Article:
CREATIVE SPACE #15 OF 2022 (Uploaded July 27th 2022)
CREATIVE SPACE is an award-winning series spotlighting local (Antiguan and Barbudan/Caribbean) art and culture. As a brand, it dates back to 2009, published exclusively in LIAT’s inflight magazine. It was revamped in 2018 as a blog series and syndicated as of 2019 on Antiguanice.com. Its publishing partner, as of 2020, is the Daily Observer newspaper. It has its first print run in the paper every other Wednesday, with the online extended edition with EXTRAS running here on the blog and full interviews and extras on AntiguanWriter on YouTube. In 2021, the two–part CREATIVE SPACE mini-series on marine culture placed third in the OECS clean oceans journalists challenge. CREATIVE SPACE is created, owned, and written by Joanne C. Hillhouse – Antiguan-Barbudan/Caribbean author, journalist, producer, and freelance writer, editor, and trainer.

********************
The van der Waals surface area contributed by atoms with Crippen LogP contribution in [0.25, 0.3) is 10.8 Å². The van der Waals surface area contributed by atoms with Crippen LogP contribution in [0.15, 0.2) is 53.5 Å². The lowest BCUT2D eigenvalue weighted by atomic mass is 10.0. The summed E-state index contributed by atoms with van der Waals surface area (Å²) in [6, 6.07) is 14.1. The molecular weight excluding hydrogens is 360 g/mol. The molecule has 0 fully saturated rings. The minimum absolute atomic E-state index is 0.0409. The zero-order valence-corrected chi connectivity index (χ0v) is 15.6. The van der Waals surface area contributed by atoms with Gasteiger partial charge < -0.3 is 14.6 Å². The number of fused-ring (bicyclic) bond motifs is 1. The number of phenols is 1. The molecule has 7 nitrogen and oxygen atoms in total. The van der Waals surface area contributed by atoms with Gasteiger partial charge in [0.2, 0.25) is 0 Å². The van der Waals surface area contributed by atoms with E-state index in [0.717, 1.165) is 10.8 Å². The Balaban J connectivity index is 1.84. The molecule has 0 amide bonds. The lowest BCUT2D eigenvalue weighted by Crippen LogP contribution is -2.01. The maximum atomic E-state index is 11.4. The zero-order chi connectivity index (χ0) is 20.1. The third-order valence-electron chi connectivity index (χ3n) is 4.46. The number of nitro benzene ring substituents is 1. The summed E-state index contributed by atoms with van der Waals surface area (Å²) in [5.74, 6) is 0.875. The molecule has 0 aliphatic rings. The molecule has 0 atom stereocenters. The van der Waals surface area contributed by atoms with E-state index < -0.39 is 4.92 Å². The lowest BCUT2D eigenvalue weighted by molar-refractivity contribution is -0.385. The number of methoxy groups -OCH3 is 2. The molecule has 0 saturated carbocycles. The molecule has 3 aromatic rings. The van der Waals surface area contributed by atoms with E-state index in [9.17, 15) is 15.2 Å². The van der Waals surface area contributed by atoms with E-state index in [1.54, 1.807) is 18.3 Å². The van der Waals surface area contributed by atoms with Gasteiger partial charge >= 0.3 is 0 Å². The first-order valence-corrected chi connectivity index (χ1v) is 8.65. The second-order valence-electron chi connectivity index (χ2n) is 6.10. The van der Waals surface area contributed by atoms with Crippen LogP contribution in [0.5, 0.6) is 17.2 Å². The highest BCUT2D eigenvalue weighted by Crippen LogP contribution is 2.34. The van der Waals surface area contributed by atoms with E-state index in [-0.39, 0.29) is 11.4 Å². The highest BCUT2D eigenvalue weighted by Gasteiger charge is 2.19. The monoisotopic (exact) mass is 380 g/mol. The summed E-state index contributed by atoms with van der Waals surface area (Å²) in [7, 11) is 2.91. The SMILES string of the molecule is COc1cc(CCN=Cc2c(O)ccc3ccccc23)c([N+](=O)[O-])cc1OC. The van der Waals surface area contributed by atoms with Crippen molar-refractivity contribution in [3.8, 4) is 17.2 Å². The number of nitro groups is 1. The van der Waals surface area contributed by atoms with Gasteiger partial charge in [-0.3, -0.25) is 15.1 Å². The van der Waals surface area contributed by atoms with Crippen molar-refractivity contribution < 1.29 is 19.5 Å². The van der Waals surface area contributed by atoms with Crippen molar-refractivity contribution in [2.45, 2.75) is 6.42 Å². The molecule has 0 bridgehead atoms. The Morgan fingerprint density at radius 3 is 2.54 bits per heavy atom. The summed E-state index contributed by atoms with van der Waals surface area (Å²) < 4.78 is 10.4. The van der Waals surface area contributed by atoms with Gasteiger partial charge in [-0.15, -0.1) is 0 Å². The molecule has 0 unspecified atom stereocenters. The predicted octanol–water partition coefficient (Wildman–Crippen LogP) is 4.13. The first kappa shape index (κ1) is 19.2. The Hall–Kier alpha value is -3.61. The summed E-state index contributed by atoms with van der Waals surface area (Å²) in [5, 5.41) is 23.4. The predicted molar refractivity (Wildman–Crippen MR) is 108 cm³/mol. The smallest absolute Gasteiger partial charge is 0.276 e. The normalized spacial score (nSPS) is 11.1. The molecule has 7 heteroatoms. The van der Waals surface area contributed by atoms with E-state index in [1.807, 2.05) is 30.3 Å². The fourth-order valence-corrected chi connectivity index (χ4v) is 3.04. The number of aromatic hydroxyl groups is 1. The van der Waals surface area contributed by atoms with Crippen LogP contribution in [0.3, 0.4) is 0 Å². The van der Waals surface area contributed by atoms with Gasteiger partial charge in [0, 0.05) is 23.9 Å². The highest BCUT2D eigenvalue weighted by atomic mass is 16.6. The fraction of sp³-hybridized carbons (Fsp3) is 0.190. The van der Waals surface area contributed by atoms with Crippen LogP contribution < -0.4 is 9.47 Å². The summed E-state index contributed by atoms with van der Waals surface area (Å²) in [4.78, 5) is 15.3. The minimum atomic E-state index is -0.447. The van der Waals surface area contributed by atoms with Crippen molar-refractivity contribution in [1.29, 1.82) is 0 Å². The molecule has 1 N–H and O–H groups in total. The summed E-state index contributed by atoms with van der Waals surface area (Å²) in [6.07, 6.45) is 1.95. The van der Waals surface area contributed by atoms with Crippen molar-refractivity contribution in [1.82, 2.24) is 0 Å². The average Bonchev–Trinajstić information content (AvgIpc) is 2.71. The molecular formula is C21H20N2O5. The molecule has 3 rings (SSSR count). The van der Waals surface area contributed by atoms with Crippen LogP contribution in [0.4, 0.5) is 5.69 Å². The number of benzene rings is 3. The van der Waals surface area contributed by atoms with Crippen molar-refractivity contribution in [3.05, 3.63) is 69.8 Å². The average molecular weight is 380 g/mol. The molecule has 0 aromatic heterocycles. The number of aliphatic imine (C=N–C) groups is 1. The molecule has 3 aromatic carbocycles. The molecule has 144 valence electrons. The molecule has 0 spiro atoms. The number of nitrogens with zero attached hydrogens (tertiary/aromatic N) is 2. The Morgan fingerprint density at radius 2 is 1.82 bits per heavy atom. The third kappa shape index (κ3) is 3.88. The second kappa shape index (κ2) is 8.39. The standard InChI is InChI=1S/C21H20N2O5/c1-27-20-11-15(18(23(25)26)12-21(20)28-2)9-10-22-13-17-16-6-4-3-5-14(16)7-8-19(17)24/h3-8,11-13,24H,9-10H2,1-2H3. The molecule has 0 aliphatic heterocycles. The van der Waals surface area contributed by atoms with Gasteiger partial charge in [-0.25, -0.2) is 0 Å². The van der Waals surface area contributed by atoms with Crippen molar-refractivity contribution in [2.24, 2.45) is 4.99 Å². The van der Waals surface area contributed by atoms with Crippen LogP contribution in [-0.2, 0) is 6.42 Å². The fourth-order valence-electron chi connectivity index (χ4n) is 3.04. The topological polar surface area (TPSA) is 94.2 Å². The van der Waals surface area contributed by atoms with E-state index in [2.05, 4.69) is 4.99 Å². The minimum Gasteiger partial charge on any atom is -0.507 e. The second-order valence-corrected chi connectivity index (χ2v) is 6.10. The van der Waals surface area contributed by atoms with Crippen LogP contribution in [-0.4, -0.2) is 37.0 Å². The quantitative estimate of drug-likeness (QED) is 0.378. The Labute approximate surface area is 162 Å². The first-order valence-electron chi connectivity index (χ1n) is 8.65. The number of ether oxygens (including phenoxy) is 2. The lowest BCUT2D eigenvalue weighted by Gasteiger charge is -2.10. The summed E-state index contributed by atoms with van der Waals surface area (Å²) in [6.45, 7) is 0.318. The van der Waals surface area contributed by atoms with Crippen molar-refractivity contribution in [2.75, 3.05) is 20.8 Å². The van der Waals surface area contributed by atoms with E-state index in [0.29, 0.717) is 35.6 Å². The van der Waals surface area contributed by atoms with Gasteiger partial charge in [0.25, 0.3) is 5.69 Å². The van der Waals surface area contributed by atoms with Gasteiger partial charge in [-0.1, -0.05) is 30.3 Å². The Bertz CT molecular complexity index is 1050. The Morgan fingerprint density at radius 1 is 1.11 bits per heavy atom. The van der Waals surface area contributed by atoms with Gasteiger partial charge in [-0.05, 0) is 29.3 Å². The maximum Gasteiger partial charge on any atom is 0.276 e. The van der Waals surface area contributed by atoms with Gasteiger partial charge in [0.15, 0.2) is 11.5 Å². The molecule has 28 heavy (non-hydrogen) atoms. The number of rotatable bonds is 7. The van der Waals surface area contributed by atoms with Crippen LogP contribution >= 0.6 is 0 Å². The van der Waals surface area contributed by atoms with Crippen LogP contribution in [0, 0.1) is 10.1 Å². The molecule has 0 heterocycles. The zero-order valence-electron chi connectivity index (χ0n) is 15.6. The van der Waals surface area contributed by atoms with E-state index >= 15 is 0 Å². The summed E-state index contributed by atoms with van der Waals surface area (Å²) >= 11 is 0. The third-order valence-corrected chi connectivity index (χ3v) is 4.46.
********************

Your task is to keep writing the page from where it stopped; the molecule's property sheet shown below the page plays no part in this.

Here’s a link to the issue as it appeared in the Daily Observer newspaper on July 27th 2022:
Below is the extended online edition (not a duplicate of the edition with publishing partner Observer Media) with EXTRAS.
CREATIVE SPACE: THAT CARNIVAL FEELING
What is that Carnival feeling? If you had to bottle it, what would it look and taste like? Does it have a smell? Is it the confluence of smells we were all drenched in the year Burning Flames directed revelers to “bring yuh bucket, bring yuh water…bring a teacup ah water…let me see you wed dung, wet dung, wet dung de place”?